A Place to Study is not a library, but we have one. It contains many of the resources with which we study. Currently it holds a sparse, initial collection as part of developing our prototype. It lacks lots that should be there, includes perhaps some things that should not be there, and what's there tilts perilously towards the work of dead, white, Western males. And further, we've been acquiring resources for the library in textual media faster than audio and visual media. With time, we will right these imbalances, less by getting rid of what's over weighted, but by building up what's underweight. All that is as it is: the caterpillar does not look like the butterfly.
We follow our principle: To begin, BEGIN. We start adding materials to our library, believing they may have special value to those seeking self-formation and liberal learning in the digital commons. As we do that, we start to manifest our ignorance. Does what we have included really have that special value? What further resources, which may have that value, should we include? With these further beginnings, we reiterate the questions, and by proceeding to develop our library, we do not settle those question, we renew and deepen them through our new additions and subtractions to the collection, furthering its beginnings.
We don't fully transcend ignorance or reach completion, hence it's long been said, the road is better than the inn.
Thus study is always beginning in ignorance; its resources always growing in incompletion. Acknowledging that infinite regress, students — residents and stewards — have a special responsibility in maintaining and developing A Place to Study. We cannot simply outgrow our biases. We need to cope with our ignorance and to set potential criteria for inclusion and exclusion for a library supporting self-formation and liberal learning in the digital commons.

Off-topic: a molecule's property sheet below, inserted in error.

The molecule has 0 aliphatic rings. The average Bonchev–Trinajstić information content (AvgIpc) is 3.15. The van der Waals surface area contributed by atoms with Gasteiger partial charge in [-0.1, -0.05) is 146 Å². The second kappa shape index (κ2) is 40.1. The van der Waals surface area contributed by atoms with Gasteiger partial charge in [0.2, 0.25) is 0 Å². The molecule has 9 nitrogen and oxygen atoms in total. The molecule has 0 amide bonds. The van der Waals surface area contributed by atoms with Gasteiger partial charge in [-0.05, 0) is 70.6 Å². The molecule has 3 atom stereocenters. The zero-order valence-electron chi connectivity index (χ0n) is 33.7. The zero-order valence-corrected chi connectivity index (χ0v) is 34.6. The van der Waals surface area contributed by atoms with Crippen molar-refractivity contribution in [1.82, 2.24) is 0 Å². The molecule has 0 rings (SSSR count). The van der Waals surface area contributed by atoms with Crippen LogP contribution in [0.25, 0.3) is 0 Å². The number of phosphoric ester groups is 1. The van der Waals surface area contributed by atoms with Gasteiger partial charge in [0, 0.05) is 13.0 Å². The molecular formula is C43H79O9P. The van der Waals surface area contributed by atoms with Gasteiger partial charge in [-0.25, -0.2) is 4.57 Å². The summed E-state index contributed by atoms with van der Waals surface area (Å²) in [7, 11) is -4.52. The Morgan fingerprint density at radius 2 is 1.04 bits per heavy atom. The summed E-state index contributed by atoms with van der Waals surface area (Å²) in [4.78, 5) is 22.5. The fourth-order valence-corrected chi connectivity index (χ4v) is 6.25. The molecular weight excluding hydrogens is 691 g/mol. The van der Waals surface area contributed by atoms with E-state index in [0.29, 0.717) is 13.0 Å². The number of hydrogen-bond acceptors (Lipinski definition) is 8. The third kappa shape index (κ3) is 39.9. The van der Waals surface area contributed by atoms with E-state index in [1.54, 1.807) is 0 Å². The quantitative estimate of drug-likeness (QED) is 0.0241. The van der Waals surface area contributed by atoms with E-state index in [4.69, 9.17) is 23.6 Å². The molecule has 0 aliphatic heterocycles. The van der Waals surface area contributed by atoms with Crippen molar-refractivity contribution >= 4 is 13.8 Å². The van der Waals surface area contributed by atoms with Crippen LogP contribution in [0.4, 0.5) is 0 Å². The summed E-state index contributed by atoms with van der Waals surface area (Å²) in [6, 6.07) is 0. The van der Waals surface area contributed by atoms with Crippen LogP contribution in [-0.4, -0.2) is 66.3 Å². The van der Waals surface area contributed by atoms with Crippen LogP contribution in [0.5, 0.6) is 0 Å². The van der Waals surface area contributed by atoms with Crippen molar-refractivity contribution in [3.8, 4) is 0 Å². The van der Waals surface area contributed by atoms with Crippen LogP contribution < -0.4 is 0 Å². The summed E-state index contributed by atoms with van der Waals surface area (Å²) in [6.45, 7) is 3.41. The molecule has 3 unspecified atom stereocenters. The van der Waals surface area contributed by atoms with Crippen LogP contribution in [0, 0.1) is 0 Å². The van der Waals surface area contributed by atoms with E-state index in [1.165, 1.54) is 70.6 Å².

In summing how he had sought to study culture and communication, Richard Hoggart enunciated some basic rights, which can serve us well building our library — a commitment to "the right of each of us to speak about how we see life, the world; and so the right to have access to the means by which that capacity to speak may be gained. The right, also, to try to reach out and speak to others, not to have that impulse inhibited by social barriers..., the right of wider access to higher education,... for wider access also to the arts as the most scrupulous explorations we can make of our personalities and relationships, and of the nature of our societies, and, as a support to all this, the best uses of mass communications."
Now some will say, "Wait! Don't we all have those rights? Look at social media 2.0. Nearly everyone is using it. Its affordances give us the capacity to speak about life and the world, to reach out and speak to others. We enjoy greatly widened access to higher education and to the arts in all their forms, and to voluble talk of cultural, social, and political events, all through unparalleled systems of communication that Hoggart did not live long enough to witness." As a statement of the current situation, this assertion may seem factually true, speaking very generally, but it does not establish that this situation indicates the limits of our capabilities in the digital commons.
- Richard Hoggart, An imagined life: Life and Times, 1959-1991 (Oxford:Oxford University Press, 1992) p. 26.